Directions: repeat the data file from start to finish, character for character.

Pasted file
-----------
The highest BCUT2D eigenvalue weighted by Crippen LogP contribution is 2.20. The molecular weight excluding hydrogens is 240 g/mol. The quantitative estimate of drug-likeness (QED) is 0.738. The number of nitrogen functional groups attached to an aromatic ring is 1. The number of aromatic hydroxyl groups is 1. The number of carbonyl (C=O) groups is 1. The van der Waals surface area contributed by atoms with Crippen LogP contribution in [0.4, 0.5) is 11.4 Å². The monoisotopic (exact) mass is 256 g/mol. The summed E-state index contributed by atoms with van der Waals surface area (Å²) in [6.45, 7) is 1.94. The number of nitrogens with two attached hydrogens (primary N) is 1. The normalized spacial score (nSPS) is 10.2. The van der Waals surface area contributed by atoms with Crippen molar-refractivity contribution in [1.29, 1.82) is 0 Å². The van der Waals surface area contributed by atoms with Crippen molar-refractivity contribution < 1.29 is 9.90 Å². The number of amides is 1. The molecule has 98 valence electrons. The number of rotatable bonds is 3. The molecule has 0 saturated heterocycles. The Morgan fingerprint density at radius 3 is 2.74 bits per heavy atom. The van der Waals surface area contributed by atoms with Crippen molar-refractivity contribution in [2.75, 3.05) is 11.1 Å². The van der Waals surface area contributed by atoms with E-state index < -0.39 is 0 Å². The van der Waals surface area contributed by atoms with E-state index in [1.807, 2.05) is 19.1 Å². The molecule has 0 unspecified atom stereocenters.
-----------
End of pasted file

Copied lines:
The highest BCUT2D eigenvalue weighted by Crippen LogP contribution is 2.20. The molecular weight excluding hydrogens is 240 g/mol. The quantitative estimate of drug-likeness (QED) is 0.738. The number of nitrogen functional groups attached to an aromatic ring is 1. The number of aromatic hydroxyl groups is 1. The number of carbonyl (C=O) groups is 1. The van der Waals surface area contributed by atoms with Crippen LogP contribution in [0.4, 0.5) is 11.4 Å². The monoisotopic (exact) mass is 256 g/mol. The summed E-state index contributed by atoms with van der Waals surface area (Å²) in [6.45, 7) is 1.94. The number of nitrogens with two attached hydrogens (primary N) is 1. The normalized spacial score (nSPS) is 10.2. The van der Waals surface area contributed by atoms with Crippen molar-refractivity contribution in [1.29, 1.82) is 0 Å². The van der Waals surface area contributed by atoms with Crippen molar-refractivity contribution < 1.29 is 9.90 Å². The number of amides is 1. The molecule has 98 valence electrons. The number of rotatable bonds is 3. The molecule has 0 saturated heterocycles. The Morgan fingerprint density at radius 3 is 2.74 bits per heavy atom. The van der Waals surface area contributed by atoms with Crippen molar-refractivity contribution in [2.75, 3.05) is 11.1 Å². The van der Waals surface area contributed by atoms with E-state index < -0.39 is 0 Å². The van der Waals surface area contributed by atoms with E-state index in [1.807, 2.05) is 19.1 Å². The molecule has 0 unspecified atom stereocenters.